There is “no clear evidence” the £22 billion Test and Trace scheme contributed to a reduction in coronavirus infection levels, a cross-party group of MPs have said.
Meg Hillier, the chair of the Commons Public Accounts Committee (PAC) behind a critical report, urged the Government to justify the “staggering investment of taxpayers’ money”.
The MPs said ministers had justified the vast expenditure on preventing a second national lockdown, but noted England is currently living under its third in questioning the programme’s effectiveness.
The PAC said the programme does publish a significant amount of weekly data, including some that shows full compliance with the self-isolation rules relied upon by the scheme can be low.
But it criticised the data for failing to show the speed of the process from “cough to contact” and therefore not allowing the public to judge the “overall effectiveness of the programme”.
The MPs also criticised the scheme for struggling to consistently match supply and demand for the service, and therefore “resulting in either sub-standard performance or surplus capacity”.
And they said it remained “overly reliant” on contractors and temporary staff after having to initially act quickly to scale up the service rapidly.
“It is concerning that the DHSC (Department of Health and Social Care) is still paying such amounts – which it considers to be ‘very competitive rates’ to so many consultants,” the report said.
After England’s chief medical officer Professor Chris Whitty warned of another “surge” in the virus later in the year, the PAC called for ministers to set out how the scheme will “cost-effectively maintain a degree of readiness”.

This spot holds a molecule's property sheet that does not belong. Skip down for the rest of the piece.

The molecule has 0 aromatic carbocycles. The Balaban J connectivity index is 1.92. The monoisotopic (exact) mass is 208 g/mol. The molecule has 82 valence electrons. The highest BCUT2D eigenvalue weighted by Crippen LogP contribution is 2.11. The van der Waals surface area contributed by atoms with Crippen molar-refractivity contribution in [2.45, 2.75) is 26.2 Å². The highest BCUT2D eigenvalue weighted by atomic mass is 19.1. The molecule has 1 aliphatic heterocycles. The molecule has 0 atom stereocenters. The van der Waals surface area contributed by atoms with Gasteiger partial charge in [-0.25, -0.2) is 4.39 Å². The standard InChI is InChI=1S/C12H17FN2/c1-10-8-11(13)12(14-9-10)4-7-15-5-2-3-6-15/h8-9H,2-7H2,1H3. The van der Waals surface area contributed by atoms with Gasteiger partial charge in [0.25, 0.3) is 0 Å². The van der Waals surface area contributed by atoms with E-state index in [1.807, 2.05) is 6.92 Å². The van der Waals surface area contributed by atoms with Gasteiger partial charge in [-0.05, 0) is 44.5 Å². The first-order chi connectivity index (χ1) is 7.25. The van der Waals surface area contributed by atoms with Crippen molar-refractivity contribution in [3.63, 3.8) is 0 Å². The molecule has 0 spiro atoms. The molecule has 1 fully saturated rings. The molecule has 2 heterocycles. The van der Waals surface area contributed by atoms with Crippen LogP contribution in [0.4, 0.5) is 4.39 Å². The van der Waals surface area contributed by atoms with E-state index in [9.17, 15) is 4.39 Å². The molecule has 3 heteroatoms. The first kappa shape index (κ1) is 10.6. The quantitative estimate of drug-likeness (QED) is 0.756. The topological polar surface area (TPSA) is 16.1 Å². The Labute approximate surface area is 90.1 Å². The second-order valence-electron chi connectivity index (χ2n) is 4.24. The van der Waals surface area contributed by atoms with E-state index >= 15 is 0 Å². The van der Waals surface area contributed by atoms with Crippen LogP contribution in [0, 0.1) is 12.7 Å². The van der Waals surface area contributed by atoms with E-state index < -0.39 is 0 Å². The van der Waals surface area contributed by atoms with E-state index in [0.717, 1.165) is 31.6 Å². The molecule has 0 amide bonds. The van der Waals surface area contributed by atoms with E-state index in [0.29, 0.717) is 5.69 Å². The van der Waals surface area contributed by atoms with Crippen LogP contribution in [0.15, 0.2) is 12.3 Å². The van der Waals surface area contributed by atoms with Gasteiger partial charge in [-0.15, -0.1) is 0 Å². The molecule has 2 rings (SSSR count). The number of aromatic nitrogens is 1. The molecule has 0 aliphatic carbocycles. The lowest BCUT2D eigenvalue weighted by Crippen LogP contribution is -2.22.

Chancellor Rishi Sunak’s Budget last week included an additional £15 billion for Test and Trace, taking the total bill to more than £37 billion over two years.
Labour’s shadow chancellor of the Duchy of Lancaster Rachel Reeves said the report shows the significantly outsourced system has “failed the British people and led our country into restrictive lockdown after lockdown”.
“It underlines the epic amounts of waste and incompetence, an overreliance on management consultants, taxpayers’ cash splashed on crony contracts, all while ministers insist our NHS heroes deserve nothing more than a clap and a pay cut,” she said.
Trades Union Congress general secretary Frances O’Grady said the Government’s refusal to increase statutory sick pay had “massively undermined Test and Trace”.
Royal College of Nursing general secretary Dame Donna Kinnair said nurses “will be furious to hear of the millions of pounds being spent on private sector consultants”.
The Government said a further 231 people had died within 28 days of testing positive for the virus as of Tuesday, while there were a further 5,766 lab-confirmed cases in the UK.
In other developments, Greek tourism minister Haris Theoharis said the country hopes to welcome foreign tourists from May 14, depending on the status of the coronavirus pandemic.
Visitors will be required to have been vaccinated, had a recent negative Covid-19 test or have coronavirus antibodies, Mr Theoharis told travel trade show ITB Berlin.
It comes as a representative of the EU’s delegation to the UK was summoned to a meeting at the Foreign, Commonwealth and Development Office over “completely false” claims the UK has banned exports of the coronavirus jab.
Foreign Secretary Dominic Raab has written to European Council president Charles Michel after he claimed the UK imposed an “outright ban” on coronavirus vaccine exports.
In Scotland, Nicola Sturgeon announced that rules on outdoor meeting will be eased from Friday, when up to four adults from two households will be able to meet outside.